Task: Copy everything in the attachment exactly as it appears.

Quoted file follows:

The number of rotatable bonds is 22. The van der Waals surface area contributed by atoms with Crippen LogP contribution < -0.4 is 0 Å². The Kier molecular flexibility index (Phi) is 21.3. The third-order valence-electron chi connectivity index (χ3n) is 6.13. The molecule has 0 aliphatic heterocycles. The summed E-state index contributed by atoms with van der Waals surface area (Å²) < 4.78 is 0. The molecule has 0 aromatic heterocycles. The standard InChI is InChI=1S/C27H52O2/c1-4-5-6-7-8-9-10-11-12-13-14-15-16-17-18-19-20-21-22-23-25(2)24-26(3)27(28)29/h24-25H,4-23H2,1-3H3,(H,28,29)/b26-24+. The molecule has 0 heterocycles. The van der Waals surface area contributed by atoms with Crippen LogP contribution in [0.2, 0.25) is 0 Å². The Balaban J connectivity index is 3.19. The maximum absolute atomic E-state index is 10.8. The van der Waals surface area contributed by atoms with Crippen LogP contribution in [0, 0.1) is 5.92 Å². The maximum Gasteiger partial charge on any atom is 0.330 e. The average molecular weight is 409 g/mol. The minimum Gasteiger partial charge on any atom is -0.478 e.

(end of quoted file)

The number of rotatable bonds is 22. The van der Waals surface area contributed by atoms with Crippen LogP contribution < -0.4 is 0 Å². The Kier molecular flexibility index (Phi) is 21.3. The third-order valence-electron chi connectivity index (χ3n) is 6.13. The molecule has 0 aliphatic heterocycles. The summed E-state index contributed by atoms with van der Waals surface area (Å²) < 4.78 is 0. The molecule has 0 aromatic heterocycles. The standard InChI is InChI=1S/C27H52O2/c1-4-5-6-7-8-9-10-11-12-13-14-15-16-17-18-19-20-21-22-23-25(2)24-26(3)27(28)29/h24-25H,4-23H2,1-3H3,(H,28,29)/b26-24+. The molecule has 0 heterocycles. The van der Waals surface area contributed by atoms with Crippen LogP contribution in [0.2, 0.25) is 0 Å². The Balaban J connectivity index is 3.19. The maximum absolute atomic E-state index is 10.8. The van der Waals surface area contributed by atoms with Crippen LogP contribution in [0, 0.1) is 5.92 Å². The maximum Gasteiger partial charge on any atom is 0.330 e. The average molecular weight is 409 g/mol. The minimum Gasteiger partial charge on any atom is -0.478 e.